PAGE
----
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The Marketing Agency Leadership Podcast

Jan 2, 2020

Verne Harnish, founder of the world-renowned Entrepreneurs’ Organization (EO) and CEO of Scaling Up, a global executive education/ coaching company, has spent the past three decades helping companies scale up. Credentials?

  • 15-year chair/instructor at EO's "Birthing of Giants" CEO development program (held at MIT) 
  • Authored best-seller, Mastering the Rockefeller Habits (published in 2002 and translated into 9 languages)
  • Authored Scaling Up: How a Few Companies Make It and the Rest Don’t (published in 2014 and winner of 8 major international book awards)
  • Grew Entrepreneurs' Organization (EO) to over 14,000 members worldwide 
  • Chairs annual ScaleUp Summits (in collaboration with Bloomberg) and grew Scaling Up to over 180 partners on six continents)

Verne, citing John D. Rockefeller’s biography, Titan, believes that hyperfocus is critical to business success. He gave the example of Arnie Malham, a longstanding EO member, who wanted to be a marketing/ advertising agency. Focus? Advertising and marketing for law firms. More focus? Personal injury law firms –Intense focus? Personal injury law firms in NFL cities, large cities with the sophistication of billboarding and radio. Hyperfocus? To work for one personal injury law firm per NFL city, making a simple promise: “I’m going to make you No. 1 in that market.” Then, provide a 100% solution.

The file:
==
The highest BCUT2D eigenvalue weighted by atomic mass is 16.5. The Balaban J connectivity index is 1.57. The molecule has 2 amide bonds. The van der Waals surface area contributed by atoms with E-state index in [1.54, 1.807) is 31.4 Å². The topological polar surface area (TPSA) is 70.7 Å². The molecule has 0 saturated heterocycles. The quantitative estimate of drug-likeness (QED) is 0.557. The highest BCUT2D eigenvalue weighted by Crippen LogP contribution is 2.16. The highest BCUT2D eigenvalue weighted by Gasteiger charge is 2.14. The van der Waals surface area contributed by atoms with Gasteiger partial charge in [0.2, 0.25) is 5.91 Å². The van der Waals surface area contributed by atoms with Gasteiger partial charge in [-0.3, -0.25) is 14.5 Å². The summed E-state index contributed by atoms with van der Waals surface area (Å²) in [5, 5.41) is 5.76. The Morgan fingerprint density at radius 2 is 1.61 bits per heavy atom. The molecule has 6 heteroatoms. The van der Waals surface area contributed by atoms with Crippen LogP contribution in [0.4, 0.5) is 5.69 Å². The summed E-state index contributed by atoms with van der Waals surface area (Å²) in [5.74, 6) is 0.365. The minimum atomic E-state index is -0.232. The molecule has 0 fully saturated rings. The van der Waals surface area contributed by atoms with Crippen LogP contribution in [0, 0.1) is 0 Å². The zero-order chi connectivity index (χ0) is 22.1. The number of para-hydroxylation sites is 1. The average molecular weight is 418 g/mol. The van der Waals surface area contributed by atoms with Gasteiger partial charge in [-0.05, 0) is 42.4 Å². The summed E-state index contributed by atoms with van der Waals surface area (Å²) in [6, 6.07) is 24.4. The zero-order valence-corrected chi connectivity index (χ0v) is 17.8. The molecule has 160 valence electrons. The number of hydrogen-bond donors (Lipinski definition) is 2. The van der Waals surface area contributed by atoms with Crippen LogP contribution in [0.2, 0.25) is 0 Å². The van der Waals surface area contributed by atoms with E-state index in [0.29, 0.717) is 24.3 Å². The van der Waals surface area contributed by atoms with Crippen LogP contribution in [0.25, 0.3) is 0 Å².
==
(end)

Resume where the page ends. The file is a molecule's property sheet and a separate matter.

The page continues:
In this interview, Verne talks about the four numbers it takes to grow a company: revenue, gross margin, profit, and cash – each significant at a different growth stage. 

  • From startup to that first million dollars, the most important number is revenue. It’s not about fixing the logo or the website, Verne says, just “Sell like hell,” and then when you get to a million, fix those other things.


  • From a million to $10 million, the most important thing is cash . . . because growing 10x will take a lot of cash. The cash model, the timing of incoming and outgoing cash, has to work.


  • From $8 or $10 million to $40 million, gross margins are critical. As companies start adding middle management and infrastructure, costs will increase, and gross margins will start to slip.
  • When a company is at the $30-40 million level, the most important number is profit consistency, because that is what the market expects.

At the organizational level, Verne claims there is one routine that will drive things further faster than any other – daily meetings to ensure organizational alignment on the task that needs to be done that day.

Verne invests privately in a number of scale-ups and is a member of the International Brotherhood of Magicians – so business-wise, or recreationally . . . he spends a lot of time doing “magic.” He available on his company’s website at, on the company’s new media site at, and by email is